Disclaimer: This is for the purpose of education only. Don’t try to self supplement or self medicate.

What is Meningitis?

Meningitis is the worst headache of your life. When a patient presents stating this along with a fever, photophobia, and nuchal rigidity, the physician must consider meningitis, encephalitis, and meningismus.

Meningitis is when the encasings of the brain and spinal cord are infected.

Meningismus is when those encasings are only inflamed and painful, and not truly infected. It’s usually from some sort of toxin or poison.

Encephalitis is when the brain and spinal cord itself are actually infected. More devastating things like seizures.

So, back to meningitis. It has to be some sort of infection. There are bacterial and viral meningitides; and there is the whole concept of aseptic meningitis.

Bacterial meningitis. The specific diagnosis is important to treat correctly. Three month old to 50-year-old, think strep pneumo and Neisseria meningitis.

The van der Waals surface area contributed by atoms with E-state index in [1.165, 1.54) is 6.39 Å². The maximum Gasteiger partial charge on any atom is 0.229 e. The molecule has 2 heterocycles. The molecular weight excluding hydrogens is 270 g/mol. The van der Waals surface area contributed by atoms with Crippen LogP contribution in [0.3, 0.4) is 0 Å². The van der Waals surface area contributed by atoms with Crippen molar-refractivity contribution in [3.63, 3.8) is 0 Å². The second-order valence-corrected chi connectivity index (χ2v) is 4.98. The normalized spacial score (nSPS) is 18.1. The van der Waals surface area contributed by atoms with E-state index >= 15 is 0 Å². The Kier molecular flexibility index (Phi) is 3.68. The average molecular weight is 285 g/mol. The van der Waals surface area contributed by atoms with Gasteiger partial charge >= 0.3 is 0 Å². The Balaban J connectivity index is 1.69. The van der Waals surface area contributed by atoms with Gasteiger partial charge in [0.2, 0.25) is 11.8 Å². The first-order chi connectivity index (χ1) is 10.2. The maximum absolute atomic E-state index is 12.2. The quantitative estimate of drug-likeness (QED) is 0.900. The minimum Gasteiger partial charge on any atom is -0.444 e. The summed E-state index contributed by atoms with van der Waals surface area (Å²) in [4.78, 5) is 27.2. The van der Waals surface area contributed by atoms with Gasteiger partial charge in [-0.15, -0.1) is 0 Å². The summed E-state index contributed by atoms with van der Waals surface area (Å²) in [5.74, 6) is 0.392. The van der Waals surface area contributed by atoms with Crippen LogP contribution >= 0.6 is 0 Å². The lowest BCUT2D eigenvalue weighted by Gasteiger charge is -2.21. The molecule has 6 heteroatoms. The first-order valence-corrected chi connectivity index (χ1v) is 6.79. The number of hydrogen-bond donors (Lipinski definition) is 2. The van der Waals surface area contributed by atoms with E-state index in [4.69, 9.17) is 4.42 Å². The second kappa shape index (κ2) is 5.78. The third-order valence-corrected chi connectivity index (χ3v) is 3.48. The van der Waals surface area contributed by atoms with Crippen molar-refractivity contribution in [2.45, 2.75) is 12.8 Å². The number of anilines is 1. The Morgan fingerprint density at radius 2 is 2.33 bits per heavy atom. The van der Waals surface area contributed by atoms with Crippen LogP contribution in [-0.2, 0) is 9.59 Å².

College and military: think Neisseria meningitis. Neurosurgical procedure in the history: think staph, MRSA.

Viral meningitis. Supportive care alone is key, so a specific diagnosis is not critical.

Aseptic meningitis is when it’s not bacterial, but an infectious cause is at play that must be identified in order to get the patient well. Lyme disease (think about this in the summertime when Lyme disease is most prominent), HSV (Herpes Simplex virus, think about this when sexually transmitted disease is a possibility), and syphilis (similarly).


This is the world of the emergency room physician, the infectious disease specialist, and the ICU. Don’t second-guess. But this should help you keep up.